I’ve received my first rejection letter. YAY! I’m part of the community now… right?
My journey into agent submissions has been an odd process. In 2013 I pitched my first novel, Girl Tries Life, successfully to a New York agent. She was read a few pages and was pumped. I loved this agent from her bio. She got me. We were destined to be together. Or so I thought… until I never heard back from her. Ever. Turns out that she took an indefinite leave from the publishing world for family reasons. I ABSOLUTELY respect her for this, but to say I wasn’t a little disappointed would be a complete and utter lie.
Enter year 2 at the Surrey International Writers’ Conference. There was no agent on the list that I felt was a perfect match. Agents were looking for romance or sci-fi, fantasy or non-fiction. Women’s fiction was a trickier one. My novel isn’t a pure romance. This is not to say there’s not a huge romantic element, there is, but most people would classify it as women’s fiction. I found an agent that more or less fit, she liked the premise and wanted to see it.
Five months later I received a rejection email.
It wasn’t bad. In fact, it was the kindest rejection letter you could probably get. She said that I have some strong writing skills, she continued to like my premise, but the story didn’t grab her enough to represent it.
Regardless of how positive a rejection that is, it still hurt. Any writer who says rejection is easy is lying their face off. Walk away from them…slowly. Next I did what any self-respecting writer would do. I bought and ate an entire bar of Cadbury milk chocolate, cookie dough flavour. Yes, the large bar. What do you think I am, an amateur?
Chocolate coma well and truly passed, I am now able to think about what I’ve learned from my first real rejection letter.
I Am A Professional
It would be so easy to curl up in a ball and pretend it never happened, to ignore the email or hit delete. Instead I chose to write a professional note back, thanking her for her time and for her feedback. It does me no favours to bury my head in the sand, and honestly it is a lot of work for the agent to put in. She read fifty pages! She’s a busy woman and she read and considered my fifty pages, when I know every agent is swimming in submissions. The least she deserves in return is a thank you from me, even if she didn’t sign me as a client.
Not Everything is Right for Everyone
Coincidentally, the week that I got my rejection letter was the same week that I heard back from two of my beta readers. They both loved it. I’m not blowing my own horn here, those were seriously their words. One of my betas in particular reads everything, has discerning taste and is definitely the tough-love kind of friend. She would tell me if I wrote a stinker. This isn’t to say it’s not without room for improvement. Teacher-in-training that she is, she provided me with a good set of notes to move forward from.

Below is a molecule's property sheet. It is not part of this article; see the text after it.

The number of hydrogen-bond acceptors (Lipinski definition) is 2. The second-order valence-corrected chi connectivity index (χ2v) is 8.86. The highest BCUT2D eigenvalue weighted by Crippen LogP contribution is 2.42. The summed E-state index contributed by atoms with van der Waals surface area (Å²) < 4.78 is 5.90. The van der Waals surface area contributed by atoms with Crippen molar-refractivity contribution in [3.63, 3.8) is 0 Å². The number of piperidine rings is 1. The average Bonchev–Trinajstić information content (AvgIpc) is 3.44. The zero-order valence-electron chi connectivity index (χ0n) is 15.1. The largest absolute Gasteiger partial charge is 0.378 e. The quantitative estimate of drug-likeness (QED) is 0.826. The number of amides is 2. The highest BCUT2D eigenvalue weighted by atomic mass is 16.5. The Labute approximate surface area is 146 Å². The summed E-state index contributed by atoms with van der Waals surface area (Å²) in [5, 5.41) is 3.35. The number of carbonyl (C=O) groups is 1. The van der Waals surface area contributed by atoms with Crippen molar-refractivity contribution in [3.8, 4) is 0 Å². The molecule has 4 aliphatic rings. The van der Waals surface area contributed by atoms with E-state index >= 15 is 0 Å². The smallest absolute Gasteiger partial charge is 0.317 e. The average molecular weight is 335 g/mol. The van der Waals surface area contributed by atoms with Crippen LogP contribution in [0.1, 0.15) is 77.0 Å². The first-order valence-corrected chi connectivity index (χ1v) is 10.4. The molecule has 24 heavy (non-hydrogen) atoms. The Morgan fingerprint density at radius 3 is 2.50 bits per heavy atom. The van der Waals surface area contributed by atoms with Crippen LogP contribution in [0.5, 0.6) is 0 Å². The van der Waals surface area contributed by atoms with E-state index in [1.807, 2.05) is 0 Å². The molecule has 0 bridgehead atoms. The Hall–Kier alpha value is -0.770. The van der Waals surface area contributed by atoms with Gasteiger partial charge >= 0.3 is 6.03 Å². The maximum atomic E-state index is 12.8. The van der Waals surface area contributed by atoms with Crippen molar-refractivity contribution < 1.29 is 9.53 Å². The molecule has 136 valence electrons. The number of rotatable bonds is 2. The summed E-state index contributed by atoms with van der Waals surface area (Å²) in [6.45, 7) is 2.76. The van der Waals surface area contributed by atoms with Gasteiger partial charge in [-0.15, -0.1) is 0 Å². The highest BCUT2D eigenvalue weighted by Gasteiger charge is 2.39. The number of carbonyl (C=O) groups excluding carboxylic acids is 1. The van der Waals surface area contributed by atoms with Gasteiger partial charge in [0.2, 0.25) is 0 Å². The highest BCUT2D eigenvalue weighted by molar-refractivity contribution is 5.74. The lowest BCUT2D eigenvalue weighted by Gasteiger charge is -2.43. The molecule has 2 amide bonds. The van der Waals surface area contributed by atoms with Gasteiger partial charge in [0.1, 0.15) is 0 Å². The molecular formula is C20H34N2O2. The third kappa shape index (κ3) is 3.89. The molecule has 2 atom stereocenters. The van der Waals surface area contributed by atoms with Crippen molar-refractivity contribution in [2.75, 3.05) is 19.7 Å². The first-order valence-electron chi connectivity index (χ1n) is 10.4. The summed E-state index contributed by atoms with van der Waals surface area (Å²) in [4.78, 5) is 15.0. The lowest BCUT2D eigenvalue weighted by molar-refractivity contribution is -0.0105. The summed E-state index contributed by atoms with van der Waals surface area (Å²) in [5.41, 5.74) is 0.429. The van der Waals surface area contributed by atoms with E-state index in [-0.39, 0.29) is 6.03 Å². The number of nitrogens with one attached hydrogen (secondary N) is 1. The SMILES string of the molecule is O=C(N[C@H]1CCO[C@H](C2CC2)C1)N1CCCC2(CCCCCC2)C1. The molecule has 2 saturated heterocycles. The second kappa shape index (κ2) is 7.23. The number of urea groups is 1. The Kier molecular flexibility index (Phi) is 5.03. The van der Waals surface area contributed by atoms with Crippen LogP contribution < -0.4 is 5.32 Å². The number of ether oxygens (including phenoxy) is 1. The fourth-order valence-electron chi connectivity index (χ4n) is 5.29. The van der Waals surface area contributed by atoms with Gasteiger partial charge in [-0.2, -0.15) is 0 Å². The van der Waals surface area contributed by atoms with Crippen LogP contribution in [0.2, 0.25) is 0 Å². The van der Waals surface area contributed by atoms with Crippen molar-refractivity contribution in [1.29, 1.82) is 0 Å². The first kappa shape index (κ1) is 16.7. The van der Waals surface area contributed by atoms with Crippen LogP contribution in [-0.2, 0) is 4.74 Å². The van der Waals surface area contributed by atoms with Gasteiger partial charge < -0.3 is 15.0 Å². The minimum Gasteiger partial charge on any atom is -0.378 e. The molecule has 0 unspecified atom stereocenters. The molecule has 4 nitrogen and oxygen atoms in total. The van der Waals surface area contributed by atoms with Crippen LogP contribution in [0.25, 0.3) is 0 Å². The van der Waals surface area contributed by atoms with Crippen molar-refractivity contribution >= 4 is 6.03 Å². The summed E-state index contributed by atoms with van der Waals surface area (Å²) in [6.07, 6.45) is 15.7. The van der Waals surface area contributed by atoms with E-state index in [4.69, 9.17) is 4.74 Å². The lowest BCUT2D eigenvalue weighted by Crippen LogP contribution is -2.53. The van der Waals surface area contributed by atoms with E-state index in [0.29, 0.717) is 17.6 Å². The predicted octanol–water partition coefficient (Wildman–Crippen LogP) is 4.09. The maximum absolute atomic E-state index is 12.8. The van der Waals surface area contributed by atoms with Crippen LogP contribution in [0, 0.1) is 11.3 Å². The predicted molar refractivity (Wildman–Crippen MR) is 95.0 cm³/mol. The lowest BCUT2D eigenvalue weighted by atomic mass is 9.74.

I don’t believe in the saying, “it’s not personal, it’s business.” Writing is an immensely personal process. What I do believe is that not everything is right for everyone. This agent was not the right fit for my book and that’s okay. I just need to keep sending it out until I find my right match, while continuing to improve my work.
Don’t Put All Your Eggs in One Basket
I was not pinning all of my hopes on this one agent. While my work was sitting with her for review, I was off galavanting in Southeast Asia, so I wasn’t exactly twiddling my thumbs. That said, five months is a long time to wait to hear feedback. If I’ve learned anything for next time, it’s that I will submit to multiple agents at the same time. I remember talking to the great Canadian YA author, Eileen Cook, at SIWC and her advice was to make your wish list of twenty or so agents. Send out pitches to your top five at the same time, and as you receive rejections, scratch that name off and move to the next one down the line. My time is valuable.
Get Back on the Horse… er… Laptop?
Taking a break from writing because of rejection is like avoiding the scale after a chocolate binge… says she who just scoffed a large bar of chocolate, ahem. You’re delaying the inevitable and a much needed reality check. Getting back to writing and to reading my beta reviews showed me that my writing is worthwhile and there are people who want to read it. If I’d avoided it, who knows how long I would have sat in a useless pool of misery. Shudder.
At the end of the day, I count myself lucky to have had such a positive rejection experience. A key piece of advice from a friend rang loud and clear. She said that writing is for the tenacious.
I am tenacious.
Rejection isn’t contained to the writing community. How have you handled rejection, whether for a job, a writing opportunity or for something you truly desired? What did you learn from it?